Back Creek is the story of a young woman's summer between high school and college in the mid-seventies. After Grace witnesses a fatal boating accident from her home, events unfold that help her start figuring out where her hometown and family ends, and her individual self begins.
If you like books set in the southern U.S. where the setting plays as much of a role as a character, you'll love this. Virginia is a bit of a puzzle to this northern girl (is it The South? But why? It's smack in the middle!), and I enjoyed getting to know the area through Grace's eyes. The minor characters--a young Vietnam vet, Grace's sister who returns after getting kicked out of the home five years before, and Grace's parents--are unique enough to capture the imagination without taking the focus away from Grace and her journey.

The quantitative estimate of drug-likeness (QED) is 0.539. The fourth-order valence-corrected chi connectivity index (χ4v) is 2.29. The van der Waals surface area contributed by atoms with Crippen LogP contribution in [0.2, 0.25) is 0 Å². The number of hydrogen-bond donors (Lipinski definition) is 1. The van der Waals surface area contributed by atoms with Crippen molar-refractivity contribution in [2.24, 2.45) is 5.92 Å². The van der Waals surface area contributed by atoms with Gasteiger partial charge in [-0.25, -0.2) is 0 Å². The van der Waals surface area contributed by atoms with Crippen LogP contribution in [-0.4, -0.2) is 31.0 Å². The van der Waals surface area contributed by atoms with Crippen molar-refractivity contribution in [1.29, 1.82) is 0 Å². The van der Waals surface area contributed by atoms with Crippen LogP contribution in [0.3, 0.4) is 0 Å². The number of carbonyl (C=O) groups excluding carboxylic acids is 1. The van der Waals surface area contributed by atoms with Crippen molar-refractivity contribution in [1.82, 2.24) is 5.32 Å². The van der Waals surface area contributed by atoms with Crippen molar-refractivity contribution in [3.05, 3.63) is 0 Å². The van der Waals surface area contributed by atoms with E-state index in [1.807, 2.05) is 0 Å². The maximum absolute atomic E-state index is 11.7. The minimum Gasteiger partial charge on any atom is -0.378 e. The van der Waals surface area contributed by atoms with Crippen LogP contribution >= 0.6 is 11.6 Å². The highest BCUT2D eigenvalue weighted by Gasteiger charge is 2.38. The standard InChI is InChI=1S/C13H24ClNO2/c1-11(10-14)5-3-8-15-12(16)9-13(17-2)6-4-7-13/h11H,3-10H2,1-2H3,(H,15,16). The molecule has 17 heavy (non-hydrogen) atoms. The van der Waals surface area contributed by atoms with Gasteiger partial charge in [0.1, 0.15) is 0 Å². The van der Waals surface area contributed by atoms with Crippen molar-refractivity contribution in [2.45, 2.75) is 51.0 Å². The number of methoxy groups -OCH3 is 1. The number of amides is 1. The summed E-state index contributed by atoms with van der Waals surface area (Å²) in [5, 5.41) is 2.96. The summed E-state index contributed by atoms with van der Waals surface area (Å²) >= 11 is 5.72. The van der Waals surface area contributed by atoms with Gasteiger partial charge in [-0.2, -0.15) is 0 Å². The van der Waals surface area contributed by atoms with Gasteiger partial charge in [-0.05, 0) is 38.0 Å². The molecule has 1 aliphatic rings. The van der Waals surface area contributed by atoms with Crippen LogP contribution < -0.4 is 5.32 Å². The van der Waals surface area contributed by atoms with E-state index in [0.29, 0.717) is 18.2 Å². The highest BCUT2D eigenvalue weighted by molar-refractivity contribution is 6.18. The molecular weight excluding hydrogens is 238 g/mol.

But I wouldn't be honest if I didn't tell you this: halfway through Back Creek, it came time to leave on our road trip to California. With luggage space tight and only 100 pages left of the book, I opted to leave it at home to save space, and instead bring a longer book that would last me the whole trip. I was happy to pick it back up again when we returned, but I had no trouble walking away from it for ten days, either.
The Soundtrack: In the summer of 1975 I was almost 8, and this is what I remember: That's the way, uh-huh uh-huh, I like it, uh-huh uh-huh.
Publication Info: Bancroft, 2008; 226 pages
Other reviews: Life in the Thumb
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